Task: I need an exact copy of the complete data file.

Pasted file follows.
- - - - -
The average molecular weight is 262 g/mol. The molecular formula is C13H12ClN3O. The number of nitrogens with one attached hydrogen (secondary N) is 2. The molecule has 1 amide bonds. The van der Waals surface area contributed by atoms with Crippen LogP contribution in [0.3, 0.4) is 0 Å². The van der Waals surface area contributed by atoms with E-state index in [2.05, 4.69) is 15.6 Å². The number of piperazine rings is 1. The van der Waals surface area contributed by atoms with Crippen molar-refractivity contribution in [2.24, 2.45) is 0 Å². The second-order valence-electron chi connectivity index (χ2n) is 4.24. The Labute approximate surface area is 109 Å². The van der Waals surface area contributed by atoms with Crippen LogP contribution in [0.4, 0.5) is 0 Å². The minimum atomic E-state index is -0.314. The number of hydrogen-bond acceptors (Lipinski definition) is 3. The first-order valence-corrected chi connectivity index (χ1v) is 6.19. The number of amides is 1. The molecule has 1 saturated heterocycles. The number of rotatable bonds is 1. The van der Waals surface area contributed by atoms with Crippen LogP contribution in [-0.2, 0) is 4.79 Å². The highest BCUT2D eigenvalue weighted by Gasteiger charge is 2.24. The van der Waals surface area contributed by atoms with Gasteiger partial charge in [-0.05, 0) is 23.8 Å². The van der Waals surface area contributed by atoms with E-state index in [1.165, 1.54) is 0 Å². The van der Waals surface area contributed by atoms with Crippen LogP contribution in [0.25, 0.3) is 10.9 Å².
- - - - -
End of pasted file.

The average molecular weight is 262 g/mol. The molecular formula is C13H12ClN3O. The number of nitrogens with one attached hydrogen (secondary N) is 2. The molecule has 1 amide bonds. The van der Waals surface area contributed by atoms with Crippen LogP contribution in [0.3, 0.4) is 0 Å². The van der Waals surface area contributed by atoms with E-state index in [2.05, 4.69) is 15.6 Å². The number of piperazine rings is 1. The van der Waals surface area contributed by atoms with Crippen molar-refractivity contribution in [2.24, 2.45) is 0 Å². The second-order valence-electron chi connectivity index (χ2n) is 4.24. The Labute approximate surface area is 109 Å². The van der Waals surface area contributed by atoms with Crippen LogP contribution in [0.4, 0.5) is 0 Å². The minimum atomic E-state index is -0.314. The number of hydrogen-bond acceptors (Lipinski definition) is 3. The first-order valence-corrected chi connectivity index (χ1v) is 6.19. The number of amides is 1. The molecule has 1 saturated heterocycles. The number of rotatable bonds is 1. The van der Waals surface area contributed by atoms with Crippen LogP contribution in [-0.2, 0) is 4.79 Å². The highest BCUT2D eigenvalue weighted by Gasteiger charge is 2.24. The van der Waals surface area contributed by atoms with Gasteiger partial charge in [-0.05, 0) is 23.8 Å². The van der Waals surface area contributed by atoms with E-state index in [1.165, 1.54) is 0 Å². The van der Waals surface area contributed by atoms with Crippen LogP contribution in [0.25, 0.3) is 10.9 Å².